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Job Experience Among the Wildlife

three seniors from Monarch School who are working at the San Diego Zoo

For Keonnie, Jeremiah, and Kyle a day at the office might include a break among the elephants or a trip on the skyfari.

The three seniors from Monarch School are working at the San Diego Zoo thanks in part to the work of the San Diego County Office of Education College and Career Readiness team.

Although working in the lush, animal-filled locale is a perk, they’re learning important skills that will benefit them for the rest of their lives. They work in various locations at the zoo, including the eateries and stock rooms.

“Working at the zoo has definitely been an experience — being able to meet so many different people and skill types,” Kyle said.

For Jeremiah, the experience has been particularly helpful in developing skills related to working with other people.

“I’m a pretty quiet and shy person,” he said. “It has helped me build a lot of essential skills for myself in a professional environment. I got a whole lot more confident in speaking with people.”

The three were hired by the zoo in October, after working with their teacher, Sherrell Tyler, and Ernesto Rivera from the Work-Based Learning team on things like interview skills, working with a team, and job expectations.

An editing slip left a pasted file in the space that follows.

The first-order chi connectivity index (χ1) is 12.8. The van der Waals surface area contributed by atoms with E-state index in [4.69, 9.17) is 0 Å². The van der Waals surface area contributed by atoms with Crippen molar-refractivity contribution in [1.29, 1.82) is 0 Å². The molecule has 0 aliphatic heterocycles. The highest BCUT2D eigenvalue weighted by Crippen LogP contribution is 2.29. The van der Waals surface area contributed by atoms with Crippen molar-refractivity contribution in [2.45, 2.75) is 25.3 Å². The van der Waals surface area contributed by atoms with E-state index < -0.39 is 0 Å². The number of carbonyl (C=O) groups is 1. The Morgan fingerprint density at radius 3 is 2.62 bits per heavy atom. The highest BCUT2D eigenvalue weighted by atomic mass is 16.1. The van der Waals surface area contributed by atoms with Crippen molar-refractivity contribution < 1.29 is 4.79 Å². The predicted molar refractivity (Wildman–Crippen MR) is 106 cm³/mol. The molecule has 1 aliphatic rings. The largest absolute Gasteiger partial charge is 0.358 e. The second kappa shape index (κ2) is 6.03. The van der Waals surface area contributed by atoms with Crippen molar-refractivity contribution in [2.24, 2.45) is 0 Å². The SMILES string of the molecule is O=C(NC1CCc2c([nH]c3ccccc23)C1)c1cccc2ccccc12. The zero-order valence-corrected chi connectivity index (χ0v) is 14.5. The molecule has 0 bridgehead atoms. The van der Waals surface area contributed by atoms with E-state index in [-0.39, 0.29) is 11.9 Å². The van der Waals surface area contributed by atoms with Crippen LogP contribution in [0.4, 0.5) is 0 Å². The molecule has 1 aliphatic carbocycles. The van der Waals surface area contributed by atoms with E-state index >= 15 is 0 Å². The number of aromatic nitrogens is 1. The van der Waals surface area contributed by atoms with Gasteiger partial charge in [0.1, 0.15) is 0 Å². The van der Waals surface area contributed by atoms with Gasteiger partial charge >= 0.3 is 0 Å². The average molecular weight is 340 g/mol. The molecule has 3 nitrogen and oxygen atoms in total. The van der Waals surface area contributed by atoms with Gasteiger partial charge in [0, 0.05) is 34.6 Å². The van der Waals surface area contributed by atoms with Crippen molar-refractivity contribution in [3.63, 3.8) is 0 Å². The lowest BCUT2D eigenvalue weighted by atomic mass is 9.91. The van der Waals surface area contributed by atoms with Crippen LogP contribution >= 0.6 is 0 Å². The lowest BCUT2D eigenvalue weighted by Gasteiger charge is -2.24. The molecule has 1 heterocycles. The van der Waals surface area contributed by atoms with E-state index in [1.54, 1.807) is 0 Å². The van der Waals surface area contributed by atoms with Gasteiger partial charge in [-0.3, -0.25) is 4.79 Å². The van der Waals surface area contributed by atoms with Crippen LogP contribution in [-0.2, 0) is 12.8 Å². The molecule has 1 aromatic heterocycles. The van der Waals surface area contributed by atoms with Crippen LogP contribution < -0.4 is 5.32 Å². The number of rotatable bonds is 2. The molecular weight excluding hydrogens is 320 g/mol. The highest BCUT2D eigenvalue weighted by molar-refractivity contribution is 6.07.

“We’ve partnered with the zoo to provide our students easier access to job openings and a streamlined application process that gives students immediate consideration after the interview,” Rivera said. “These students, who might not otherwise think a job is possible for them, are now in a better spot to land these positions.”

As their teacher, Tyler said she wanted to make sure that the skills the students are learning now will be transferable when they go on to college or other jobs. On the job, the students are tapping into and practicing many of the skills they’ve learned in class and through the work-based learning workshops.

“It’s really beautiful to watch them develop these skills,” Tyler said. “The more that we keep doing this and providing these students with opportunities, those skills do show up.”

The experience at work has also helped in the classroom, with things like task management, confidence, and social skills.

“They’re better at managing their work, at the zoo and in the classroom,” Tyler explained. “I feel like I’ve recognized that they’re more supportive of each other and other students.”

Keonnie said she was “super stoked” about the opportunity to work at the zoo, which is her first job.

“It has been a lot, but in a good way,” she said. “I’m really proud of myself.”

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